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Traditional cultural use as a tool for inferring biogeography and provenance: a case study involving painted turtles (Chrysemys picta) and Hopi Native American culture in Arizona, USA

Copeia

By:
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DOI: 10.1643/CH-13-076

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Abstract

Inferring the natural distribution and native status of organisms is complicated by the role of ancient and modern humans in utilization and translocation. Archaeological data and traditional cultural use provide tools for resolving these issues. Although the painted turtle (Chrysemys picta) has a transcontinental range in the United States, populations in the Desert Southwest are scattered and isolated. This pattern may be related to the fragmentation of a more continuous distribution as a result of climate change after the Pleistocene, or translocation by Native Americans who used turtles for food and ceremonial purposes. Because of these conflicting or potentially confounded possibilities, the distribution and status of C. picta as a native species in the state of Arizona has been questioned in the herpetological literature. We present evidence of a population that once occurred in the vicinity of Winslow, Arizona, far from current remnant populations on the upper Little Colorado River. Members of the Native American Hopi tribe are known to have hunted turtles for ceremonial purposes in this area as far back as AD 1290 and possibly earlier. Remains of C. picta are known from several pueblos in the vicinity including Homol'ovi, Awatovi, and Walpi. Given the great age of records for C. picta in Arizona and the concordance of its fragmented and isolated distribution with other reptiles in the region, we conclude that painted turtles are part of the native fauna of Arizona.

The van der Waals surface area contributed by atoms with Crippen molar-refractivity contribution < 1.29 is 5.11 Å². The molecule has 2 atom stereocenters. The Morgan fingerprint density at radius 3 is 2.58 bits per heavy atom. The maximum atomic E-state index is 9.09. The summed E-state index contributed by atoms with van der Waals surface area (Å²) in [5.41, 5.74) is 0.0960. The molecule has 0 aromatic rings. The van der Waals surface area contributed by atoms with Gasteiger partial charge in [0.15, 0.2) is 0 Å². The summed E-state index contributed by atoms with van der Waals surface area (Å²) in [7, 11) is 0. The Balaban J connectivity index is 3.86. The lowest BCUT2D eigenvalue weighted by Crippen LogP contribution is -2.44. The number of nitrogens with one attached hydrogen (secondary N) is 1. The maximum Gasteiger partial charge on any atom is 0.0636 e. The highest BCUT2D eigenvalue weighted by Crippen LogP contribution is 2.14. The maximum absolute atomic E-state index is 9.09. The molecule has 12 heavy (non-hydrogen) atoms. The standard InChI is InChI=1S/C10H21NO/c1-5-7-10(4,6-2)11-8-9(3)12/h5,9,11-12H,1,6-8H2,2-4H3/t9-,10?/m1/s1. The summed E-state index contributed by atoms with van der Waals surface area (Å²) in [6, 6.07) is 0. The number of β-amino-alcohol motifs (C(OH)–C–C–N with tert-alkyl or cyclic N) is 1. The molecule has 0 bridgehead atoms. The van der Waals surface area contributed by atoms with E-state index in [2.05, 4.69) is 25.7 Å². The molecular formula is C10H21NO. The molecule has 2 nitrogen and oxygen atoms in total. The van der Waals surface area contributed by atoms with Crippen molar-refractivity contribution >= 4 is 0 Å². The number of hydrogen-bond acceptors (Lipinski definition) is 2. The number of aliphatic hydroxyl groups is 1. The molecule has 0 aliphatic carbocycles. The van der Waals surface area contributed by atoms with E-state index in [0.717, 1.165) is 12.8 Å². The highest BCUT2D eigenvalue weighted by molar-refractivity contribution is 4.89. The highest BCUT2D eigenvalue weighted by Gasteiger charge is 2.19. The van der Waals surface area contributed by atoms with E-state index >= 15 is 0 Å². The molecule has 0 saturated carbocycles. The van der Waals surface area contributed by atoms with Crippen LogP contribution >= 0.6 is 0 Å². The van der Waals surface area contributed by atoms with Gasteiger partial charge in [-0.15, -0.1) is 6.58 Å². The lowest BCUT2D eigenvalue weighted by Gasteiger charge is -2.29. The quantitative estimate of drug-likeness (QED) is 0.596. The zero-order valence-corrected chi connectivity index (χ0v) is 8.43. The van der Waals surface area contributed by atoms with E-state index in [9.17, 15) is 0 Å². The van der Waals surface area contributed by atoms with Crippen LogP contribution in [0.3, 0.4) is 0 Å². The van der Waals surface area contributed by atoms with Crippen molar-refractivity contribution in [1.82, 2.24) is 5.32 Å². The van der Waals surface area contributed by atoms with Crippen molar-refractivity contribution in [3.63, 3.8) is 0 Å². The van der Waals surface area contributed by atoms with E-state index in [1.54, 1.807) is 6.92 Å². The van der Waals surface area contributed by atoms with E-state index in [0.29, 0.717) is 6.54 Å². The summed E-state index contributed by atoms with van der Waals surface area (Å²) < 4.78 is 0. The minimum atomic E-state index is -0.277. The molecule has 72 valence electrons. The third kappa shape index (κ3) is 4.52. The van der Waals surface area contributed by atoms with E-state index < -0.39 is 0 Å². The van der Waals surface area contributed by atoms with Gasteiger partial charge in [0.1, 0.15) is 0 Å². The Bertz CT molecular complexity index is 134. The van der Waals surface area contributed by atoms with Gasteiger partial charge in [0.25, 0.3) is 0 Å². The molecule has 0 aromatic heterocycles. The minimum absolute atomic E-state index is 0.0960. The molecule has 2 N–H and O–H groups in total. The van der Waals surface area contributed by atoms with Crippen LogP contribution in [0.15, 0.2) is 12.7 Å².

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Additional Publication Details

Publication type:
Article
Publication Subtype:
Journal Article
Title:
Traditional cultural use as a tool for inferring biogeography and provenance: a case study involving painted turtles (Chrysemys picta) and Hopi Native American culture in Arizona, USA
Series title:
Copeia
DOI:
10.1643/CH-13-076
Volume
2014
Issue:
2
Year Published:
2014
Language:
English
Publisher:
The American Society of Ichthyologists and Herpetologists
Contributing office(s):
Southwest Biological Science Center
Description:
6 p.
Larger Work Type:
Article
Larger Work Subtype:
Journal Article
Larger Work Title:
Copeia
First page:
215
Last page:
220
Country:
United States
State:
Arizona;Utah